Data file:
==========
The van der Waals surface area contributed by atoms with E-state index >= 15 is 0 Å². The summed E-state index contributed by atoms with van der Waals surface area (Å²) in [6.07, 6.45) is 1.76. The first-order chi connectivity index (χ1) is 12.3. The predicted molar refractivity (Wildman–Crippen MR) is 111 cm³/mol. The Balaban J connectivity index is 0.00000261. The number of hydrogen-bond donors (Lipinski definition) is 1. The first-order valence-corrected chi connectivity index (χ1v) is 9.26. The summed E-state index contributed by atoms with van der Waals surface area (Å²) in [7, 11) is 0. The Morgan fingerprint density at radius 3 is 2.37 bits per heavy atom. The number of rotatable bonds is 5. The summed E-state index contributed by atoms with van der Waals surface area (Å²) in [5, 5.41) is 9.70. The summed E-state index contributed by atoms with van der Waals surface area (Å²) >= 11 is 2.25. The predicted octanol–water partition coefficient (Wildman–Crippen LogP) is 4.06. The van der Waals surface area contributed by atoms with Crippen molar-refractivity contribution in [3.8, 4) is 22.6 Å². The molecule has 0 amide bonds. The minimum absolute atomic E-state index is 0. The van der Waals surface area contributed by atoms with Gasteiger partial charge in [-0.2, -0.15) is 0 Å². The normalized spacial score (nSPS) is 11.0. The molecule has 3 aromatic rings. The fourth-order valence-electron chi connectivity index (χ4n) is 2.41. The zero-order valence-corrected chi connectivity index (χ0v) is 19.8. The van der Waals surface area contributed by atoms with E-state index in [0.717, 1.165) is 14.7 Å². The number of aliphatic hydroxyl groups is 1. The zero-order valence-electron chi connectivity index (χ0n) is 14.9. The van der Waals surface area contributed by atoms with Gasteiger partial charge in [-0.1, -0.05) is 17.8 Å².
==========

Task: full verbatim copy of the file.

The van der Waals surface area contributed by atoms with E-state index >= 15 is 0 Å². The summed E-state index contributed by atoms with van der Waals surface area (Å²) in [6.07, 6.45) is 1.76. The first-order chi connectivity index (χ1) is 12.3. The predicted molar refractivity (Wildman–Crippen MR) is 111 cm³/mol. The Balaban J connectivity index is 0.00000261. The number of hydrogen-bond donors (Lipinski definition) is 1. The first-order valence-corrected chi connectivity index (χ1v) is 9.26. The summed E-state index contributed by atoms with van der Waals surface area (Å²) in [7, 11) is 0. The Morgan fingerprint density at radius 3 is 2.37 bits per heavy atom. The number of rotatable bonds is 5. The summed E-state index contributed by atoms with van der Waals surface area (Å²) in [5, 5.41) is 9.70. The summed E-state index contributed by atoms with van der Waals surface area (Å²) >= 11 is 2.25. The predicted octanol–water partition coefficient (Wildman–Crippen LogP) is 4.06. The van der Waals surface area contributed by atoms with Crippen molar-refractivity contribution in [3.8, 4) is 22.6 Å². The molecule has 0 amide bonds. The minimum absolute atomic E-state index is 0. The van der Waals surface area contributed by atoms with Gasteiger partial charge in [-0.2, -0.15) is 0 Å². The normalized spacial score (nSPS) is 11.0. The molecule has 3 aromatic rings. The fourth-order valence-electron chi connectivity index (χ4n) is 2.41. The zero-order valence-corrected chi connectivity index (χ0v) is 19.8. The van der Waals surface area contributed by atoms with E-state index in [0.717, 1.165) is 14.7 Å². The number of aliphatic hydroxyl groups is 1. The zero-order valence-electron chi connectivity index (χ0n) is 14.9. The van der Waals surface area contributed by atoms with Gasteiger partial charge in [-0.1, -0.05) is 17.8 Å².